"We denounce Christian Zionism as theologically corrupt and politically abusive. Today, we – the Alliance of Baptists, our congregations and our individual members – commit to education on the dangers of Christian Zionism. We commit to challenge this theology, as a particularly pervasive manifestation of a death-dealing theology and instead we commit anew today to a theology of liberation, love and justice for all people. We commit to challenge U.S. public policy that is grounded in Christian Zionism and instead will promote U.S. public policy grounded in the true gospel of liberation that ends the occupation and builds a just society for both Israelis and Palestinians."
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"We are full of tears:" Rabbinical and Cantorial Students Appeal to the Heart of the Jewish Community
For these things we weep. With these words from the Book of Lamentations, chanted every year by Jews in commemoration of the destruction of the Temple in Jerusalem in 70 CE, a group of 95 rabbinical and cantorial students at Jewish seminaries in the U.S. open this letter addressed to the American Jewish community and its leadership:

"This year, American Jews have been part of a racial reckoning in our community. Our institutions have been reflecting and asking, 'How are we complicit with racial violence?' And yet, so many of those same institutions are silent when abuse of power and racist violence erupts in Israel and Palestine. So many of us ignore the day-to-day indignity that the Israeli military and police forces enact on Palestinians, and sit idly by as Israel upholds two separate legal systems for the same region."

The letter continues: "As American Jews, our institutions tell stories of Israel rooted in hope for what could be, but oblivious to what is. Our money funds a story we wish were true, but perpetuates a reality that is untenable and dangerous. Our political advocacy too often puts forth a narrative of victimization, but supports violent suppression of human rights and enables apartheid in the Palestinian territories, and the threat of annexation...It's far past time that we confront this head on. We can no longer shy away or claim ignorance."

Christians, all-too-familiar with what it means to confront such challenges throughout church history, can resonate with this urgent appeal.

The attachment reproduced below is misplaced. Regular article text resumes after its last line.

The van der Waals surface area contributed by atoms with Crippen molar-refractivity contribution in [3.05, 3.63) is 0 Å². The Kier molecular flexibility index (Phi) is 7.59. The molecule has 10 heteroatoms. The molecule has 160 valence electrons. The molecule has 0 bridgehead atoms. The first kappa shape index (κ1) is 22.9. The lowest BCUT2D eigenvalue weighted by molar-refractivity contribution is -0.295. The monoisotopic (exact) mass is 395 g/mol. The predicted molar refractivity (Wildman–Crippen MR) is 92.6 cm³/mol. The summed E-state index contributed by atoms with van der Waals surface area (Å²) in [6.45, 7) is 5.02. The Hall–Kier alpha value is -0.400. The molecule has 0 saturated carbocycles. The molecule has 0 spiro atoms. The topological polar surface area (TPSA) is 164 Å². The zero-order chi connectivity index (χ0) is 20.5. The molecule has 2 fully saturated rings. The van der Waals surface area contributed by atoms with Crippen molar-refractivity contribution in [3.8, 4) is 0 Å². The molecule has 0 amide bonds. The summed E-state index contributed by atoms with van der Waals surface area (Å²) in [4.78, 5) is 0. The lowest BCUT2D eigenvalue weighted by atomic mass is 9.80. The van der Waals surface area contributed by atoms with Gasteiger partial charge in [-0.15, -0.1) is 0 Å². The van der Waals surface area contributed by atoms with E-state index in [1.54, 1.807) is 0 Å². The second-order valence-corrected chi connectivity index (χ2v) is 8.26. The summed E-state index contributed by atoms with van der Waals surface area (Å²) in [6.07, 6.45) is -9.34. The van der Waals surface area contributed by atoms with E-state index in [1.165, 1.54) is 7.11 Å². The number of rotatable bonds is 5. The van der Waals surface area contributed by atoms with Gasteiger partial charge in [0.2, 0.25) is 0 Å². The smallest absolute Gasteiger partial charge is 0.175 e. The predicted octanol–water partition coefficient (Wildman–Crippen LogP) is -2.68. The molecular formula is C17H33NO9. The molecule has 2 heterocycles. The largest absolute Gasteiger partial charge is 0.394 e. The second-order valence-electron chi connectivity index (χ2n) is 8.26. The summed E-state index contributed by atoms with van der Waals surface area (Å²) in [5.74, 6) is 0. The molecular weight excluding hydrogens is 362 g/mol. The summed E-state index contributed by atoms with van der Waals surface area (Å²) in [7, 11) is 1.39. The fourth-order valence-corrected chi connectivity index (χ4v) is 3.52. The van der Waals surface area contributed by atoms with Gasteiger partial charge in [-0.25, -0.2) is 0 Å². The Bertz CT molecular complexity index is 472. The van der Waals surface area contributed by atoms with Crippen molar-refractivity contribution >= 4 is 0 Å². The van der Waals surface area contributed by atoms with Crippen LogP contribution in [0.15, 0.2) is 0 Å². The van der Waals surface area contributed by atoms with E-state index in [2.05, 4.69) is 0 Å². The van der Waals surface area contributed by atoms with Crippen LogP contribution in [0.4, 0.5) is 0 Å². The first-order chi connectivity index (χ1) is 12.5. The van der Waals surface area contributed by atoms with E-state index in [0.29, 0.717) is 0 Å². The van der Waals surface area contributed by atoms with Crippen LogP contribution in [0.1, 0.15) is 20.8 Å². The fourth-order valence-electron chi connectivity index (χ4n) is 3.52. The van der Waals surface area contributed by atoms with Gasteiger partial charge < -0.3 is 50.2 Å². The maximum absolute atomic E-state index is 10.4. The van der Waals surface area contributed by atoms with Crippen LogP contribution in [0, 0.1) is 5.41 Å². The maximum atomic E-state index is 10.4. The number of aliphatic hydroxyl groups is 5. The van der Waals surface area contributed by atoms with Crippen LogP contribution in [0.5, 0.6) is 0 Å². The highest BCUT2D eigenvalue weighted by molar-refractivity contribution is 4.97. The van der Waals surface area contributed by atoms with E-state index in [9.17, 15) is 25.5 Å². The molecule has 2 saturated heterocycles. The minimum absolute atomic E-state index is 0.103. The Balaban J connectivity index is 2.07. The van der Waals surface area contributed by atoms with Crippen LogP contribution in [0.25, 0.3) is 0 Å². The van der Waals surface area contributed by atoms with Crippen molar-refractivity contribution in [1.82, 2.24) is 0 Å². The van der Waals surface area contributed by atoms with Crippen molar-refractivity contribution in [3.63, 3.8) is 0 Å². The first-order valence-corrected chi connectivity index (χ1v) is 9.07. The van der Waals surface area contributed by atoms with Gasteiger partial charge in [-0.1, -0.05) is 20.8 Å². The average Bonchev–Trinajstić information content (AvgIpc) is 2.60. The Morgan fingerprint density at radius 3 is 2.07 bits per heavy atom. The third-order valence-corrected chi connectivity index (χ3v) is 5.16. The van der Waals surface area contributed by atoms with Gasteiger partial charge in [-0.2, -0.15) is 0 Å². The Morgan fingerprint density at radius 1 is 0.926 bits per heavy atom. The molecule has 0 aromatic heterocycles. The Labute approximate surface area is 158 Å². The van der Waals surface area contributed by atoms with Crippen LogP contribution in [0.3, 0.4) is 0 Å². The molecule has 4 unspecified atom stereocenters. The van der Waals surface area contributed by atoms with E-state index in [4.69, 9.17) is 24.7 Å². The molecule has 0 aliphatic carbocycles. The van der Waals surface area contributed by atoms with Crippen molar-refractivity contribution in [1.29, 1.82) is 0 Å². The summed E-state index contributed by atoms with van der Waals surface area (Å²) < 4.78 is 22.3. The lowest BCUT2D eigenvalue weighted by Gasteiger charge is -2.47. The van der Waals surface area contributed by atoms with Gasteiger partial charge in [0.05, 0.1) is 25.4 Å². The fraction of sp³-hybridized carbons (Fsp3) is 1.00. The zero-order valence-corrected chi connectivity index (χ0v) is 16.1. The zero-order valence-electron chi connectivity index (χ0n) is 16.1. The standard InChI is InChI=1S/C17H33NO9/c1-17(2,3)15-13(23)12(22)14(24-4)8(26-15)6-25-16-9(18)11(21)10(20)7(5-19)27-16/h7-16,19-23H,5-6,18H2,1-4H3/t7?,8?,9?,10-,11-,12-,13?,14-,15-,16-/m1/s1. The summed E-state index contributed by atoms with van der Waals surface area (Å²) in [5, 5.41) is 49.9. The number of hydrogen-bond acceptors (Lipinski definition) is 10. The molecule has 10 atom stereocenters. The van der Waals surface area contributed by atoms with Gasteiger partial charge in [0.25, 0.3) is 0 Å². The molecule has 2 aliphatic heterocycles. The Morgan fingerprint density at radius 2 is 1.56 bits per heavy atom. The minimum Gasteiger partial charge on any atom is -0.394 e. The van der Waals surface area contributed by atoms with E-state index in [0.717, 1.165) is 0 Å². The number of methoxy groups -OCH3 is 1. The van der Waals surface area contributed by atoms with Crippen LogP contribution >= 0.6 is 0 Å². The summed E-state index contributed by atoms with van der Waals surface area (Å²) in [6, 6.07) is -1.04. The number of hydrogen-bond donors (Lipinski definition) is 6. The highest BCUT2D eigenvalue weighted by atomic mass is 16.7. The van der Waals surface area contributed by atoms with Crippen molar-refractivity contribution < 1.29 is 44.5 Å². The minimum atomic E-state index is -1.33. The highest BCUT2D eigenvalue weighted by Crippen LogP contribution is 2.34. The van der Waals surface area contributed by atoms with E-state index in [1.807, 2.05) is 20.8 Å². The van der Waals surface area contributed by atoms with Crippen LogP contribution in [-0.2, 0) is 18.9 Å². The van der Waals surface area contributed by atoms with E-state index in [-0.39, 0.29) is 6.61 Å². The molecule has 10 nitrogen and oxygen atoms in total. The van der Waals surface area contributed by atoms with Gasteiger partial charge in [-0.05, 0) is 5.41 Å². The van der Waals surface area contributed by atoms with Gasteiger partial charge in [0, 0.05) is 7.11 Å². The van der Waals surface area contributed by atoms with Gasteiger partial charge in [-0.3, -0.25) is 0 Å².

"We are future leaders of the Jewish community. We are training to teach the Torah and lead the rituals that will hold our joy and our sorrow. And we are full of tears."

The cry of these young students represents the best hope for a Jewish community to regain its spiritual and ethical footing in the face of this challenge to its core values as a faith community.

For more information on Jewish voices challenging mainstream Jewish support for Zionism, visit the Jewish Voice for Peace Rabbinical Council (scroll down the page after loading), or inquire about the Jewish Voice for Peace Havurah Network, an emergent network that gathers, supports and resources anti-zionist and non-zionist Jews and Jewish spiritual communities.
Prophecy in our Time
"There are situations when 'peace' itself becomes the enemy and it becomes the proper position of the church to take a prophetic, albeit unpopular, stance." So writes Jonathan Kuttab, Executive Director of Friends of Sabeel North America. He was referring to opposition recently voiced by twelve bishops from the Church of Sweden to a decision of the church's General Synod to investigate how Israel's actions meets the definition of apartheid. Kuttab writes that the bishops attacked the decision as "not helpful for peace between both Palestinians and Israelis." But this argument, Kuttab continues, ”demonstrates a failure to understand the message of 'peace' of the gospels. The classic 'it is not helpful for peace' line has been used too often by the powerful and those who support them to prevent an honest, if potentially disturbing, discourse regarding the many sins of an oppressive regime...A prophet is rarely concerned with 'peace and quiet,' since it is usually just a formula for the acceptance of an unjust situation."

The Church of Sweden resolution will be covered in depth in our next newsletter.